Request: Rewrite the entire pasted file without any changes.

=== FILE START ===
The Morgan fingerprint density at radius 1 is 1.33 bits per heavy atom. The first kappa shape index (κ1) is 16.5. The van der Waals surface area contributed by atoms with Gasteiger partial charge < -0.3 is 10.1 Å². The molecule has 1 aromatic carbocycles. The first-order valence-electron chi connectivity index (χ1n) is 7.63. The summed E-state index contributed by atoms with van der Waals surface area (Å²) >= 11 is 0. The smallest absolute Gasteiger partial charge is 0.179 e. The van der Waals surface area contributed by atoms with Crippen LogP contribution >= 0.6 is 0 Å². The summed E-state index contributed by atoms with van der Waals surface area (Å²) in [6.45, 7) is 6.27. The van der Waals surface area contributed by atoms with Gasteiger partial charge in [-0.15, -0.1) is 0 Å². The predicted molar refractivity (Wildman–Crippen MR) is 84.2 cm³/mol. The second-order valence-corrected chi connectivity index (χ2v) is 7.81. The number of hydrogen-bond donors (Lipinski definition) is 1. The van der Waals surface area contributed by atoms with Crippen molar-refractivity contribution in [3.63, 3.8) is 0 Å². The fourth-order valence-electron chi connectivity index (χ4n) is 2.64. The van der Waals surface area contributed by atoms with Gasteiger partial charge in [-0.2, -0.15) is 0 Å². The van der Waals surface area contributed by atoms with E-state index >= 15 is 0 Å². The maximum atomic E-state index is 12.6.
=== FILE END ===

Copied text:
The Morgan fingerprint density at radius 1 is 1.33 bits per heavy atom. The first kappa shape index (κ1) is 16.5. The van der Waals surface area contributed by atoms with Gasteiger partial charge < -0.3 is 10.1 Å². The molecule has 1 aromatic carbocycles. The first-order valence-electron chi connectivity index (χ1n) is 7.63. The summed E-state index contributed by atoms with van der Waals surface area (Å²) >= 11 is 0. The smallest absolute Gasteiger partial charge is 0.179 e. The van der Waals surface area contributed by atoms with Crippen LogP contribution >= 0.6 is 0 Å². The summed E-state index contributed by atoms with van der Waals surface area (Å²) in [6.45, 7) is 6.27. The van der Waals surface area contributed by atoms with Gasteiger partial charge in [-0.15, -0.1) is 0 Å². The predicted molar refractivity (Wildman–Crippen MR) is 84.2 cm³/mol. The second-order valence-corrected chi connectivity index (χ2v) is 7.81. The number of hydrogen-bond donors (Lipinski definition) is 1. The van der Waals surface area contributed by atoms with Crippen molar-refractivity contribution in [3.63, 3.8) is 0 Å². The fourth-order valence-electron chi connectivity index (χ4n) is 2.64. The van der Waals surface area contributed by atoms with Gasteiger partial charge in [-0.2, -0.15) is 0 Å². The van der Waals surface area contributed by atoms with E-state index >= 15 is 0 Å². The maximum atomic E-state index is 12.6.